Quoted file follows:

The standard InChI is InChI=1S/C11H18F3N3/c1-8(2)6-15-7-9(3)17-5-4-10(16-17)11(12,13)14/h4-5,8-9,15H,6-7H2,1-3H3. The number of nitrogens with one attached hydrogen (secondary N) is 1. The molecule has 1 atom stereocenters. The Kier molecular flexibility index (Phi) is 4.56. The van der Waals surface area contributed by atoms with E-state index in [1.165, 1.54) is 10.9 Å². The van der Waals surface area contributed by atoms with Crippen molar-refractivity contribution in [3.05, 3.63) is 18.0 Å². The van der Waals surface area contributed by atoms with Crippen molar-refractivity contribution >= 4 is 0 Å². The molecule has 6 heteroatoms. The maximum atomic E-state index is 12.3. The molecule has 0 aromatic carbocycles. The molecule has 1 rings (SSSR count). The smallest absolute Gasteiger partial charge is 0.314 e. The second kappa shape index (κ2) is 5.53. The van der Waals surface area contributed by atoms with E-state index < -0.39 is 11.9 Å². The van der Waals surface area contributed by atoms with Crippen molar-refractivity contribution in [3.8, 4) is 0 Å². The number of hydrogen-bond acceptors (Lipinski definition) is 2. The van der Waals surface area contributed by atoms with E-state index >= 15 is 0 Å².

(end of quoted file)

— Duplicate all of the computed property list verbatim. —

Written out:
The standard InChI is InChI=1S/C11H18F3N3/c1-8(2)6-15-7-9(3)17-5-4-10(16-17)11(12,13)14/h4-5,8-9,15H,6-7H2,1-3H3. The number of nitrogens with one attached hydrogen (secondary N) is 1. The molecule has 1 atom stereocenters. The Kier molecular flexibility index (Phi) is 4.56. The van der Waals surface area contributed by atoms with E-state index in [1.165, 1.54) is 10.9 Å². The van der Waals surface area contributed by atoms with Crippen molar-refractivity contribution in [3.05, 3.63) is 18.0 Å². The van der Waals surface area contributed by atoms with Crippen molar-refractivity contribution >= 4 is 0 Å². The molecule has 6 heteroatoms. The maximum atomic E-state index is 12.3. The molecule has 0 aromatic carbocycles. The molecule has 1 rings (SSSR count). The smallest absolute Gasteiger partial charge is 0.314 e. The second kappa shape index (κ2) is 5.53. The van der Waals surface area contributed by atoms with E-state index < -0.39 is 11.9 Å². The van der Waals surface area contributed by atoms with Crippen molar-refractivity contribution in [3.8, 4) is 0 Å². The number of hydrogen-bond acceptors (Lipinski definition) is 2. The van der Waals surface area contributed by atoms with E-state index >= 15 is 0 Å².